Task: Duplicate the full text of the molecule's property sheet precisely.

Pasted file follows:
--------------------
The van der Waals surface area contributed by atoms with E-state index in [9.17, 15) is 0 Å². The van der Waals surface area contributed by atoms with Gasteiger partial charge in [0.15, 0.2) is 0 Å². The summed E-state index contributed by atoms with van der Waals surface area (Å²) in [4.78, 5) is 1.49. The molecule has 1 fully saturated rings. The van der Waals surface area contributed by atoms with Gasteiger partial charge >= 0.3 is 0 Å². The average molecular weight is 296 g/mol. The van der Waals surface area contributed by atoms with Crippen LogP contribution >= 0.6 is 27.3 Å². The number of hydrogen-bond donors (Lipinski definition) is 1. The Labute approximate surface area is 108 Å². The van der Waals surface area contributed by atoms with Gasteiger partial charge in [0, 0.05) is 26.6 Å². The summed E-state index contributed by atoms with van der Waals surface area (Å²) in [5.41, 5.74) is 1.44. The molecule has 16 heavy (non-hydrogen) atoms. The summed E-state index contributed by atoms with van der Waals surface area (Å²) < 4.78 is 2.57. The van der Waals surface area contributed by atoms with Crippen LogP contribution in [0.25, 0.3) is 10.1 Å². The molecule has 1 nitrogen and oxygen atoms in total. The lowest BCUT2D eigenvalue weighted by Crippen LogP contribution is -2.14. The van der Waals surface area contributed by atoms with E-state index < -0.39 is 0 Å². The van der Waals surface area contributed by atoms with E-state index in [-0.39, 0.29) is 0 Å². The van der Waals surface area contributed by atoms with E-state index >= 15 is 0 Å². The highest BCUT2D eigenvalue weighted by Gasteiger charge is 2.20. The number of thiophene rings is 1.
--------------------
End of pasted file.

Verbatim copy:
The van der Waals surface area contributed by atoms with E-state index in [9.17, 15) is 0 Å². The van der Waals surface area contributed by atoms with Gasteiger partial charge in [0.15, 0.2) is 0 Å². The summed E-state index contributed by atoms with van der Waals surface area (Å²) in [4.78, 5) is 1.49. The molecule has 1 fully saturated rings. The van der Waals surface area contributed by atoms with Gasteiger partial charge >= 0.3 is 0 Å². The average molecular weight is 296 g/mol. The van der Waals surface area contributed by atoms with Crippen LogP contribution >= 0.6 is 27.3 Å². The number of hydrogen-bond donors (Lipinski definition) is 1. The Labute approximate surface area is 108 Å². The van der Waals surface area contributed by atoms with Gasteiger partial charge in [0, 0.05) is 26.6 Å². The summed E-state index contributed by atoms with van der Waals surface area (Å²) in [5.41, 5.74) is 1.44. The molecule has 16 heavy (non-hydrogen) atoms. The summed E-state index contributed by atoms with van der Waals surface area (Å²) < 4.78 is 2.57. The van der Waals surface area contributed by atoms with Crippen LogP contribution in [0.25, 0.3) is 10.1 Å². The molecule has 1 nitrogen and oxygen atoms in total. The lowest BCUT2D eigenvalue weighted by Crippen LogP contribution is -2.14. The van der Waals surface area contributed by atoms with E-state index < -0.39 is 0 Å². The van der Waals surface area contributed by atoms with E-state index in [-0.39, 0.29) is 0 Å². The van der Waals surface area contributed by atoms with E-state index >= 15 is 0 Å². The highest BCUT2D eigenvalue weighted by Gasteiger charge is 2.20. The number of thiophene rings is 1.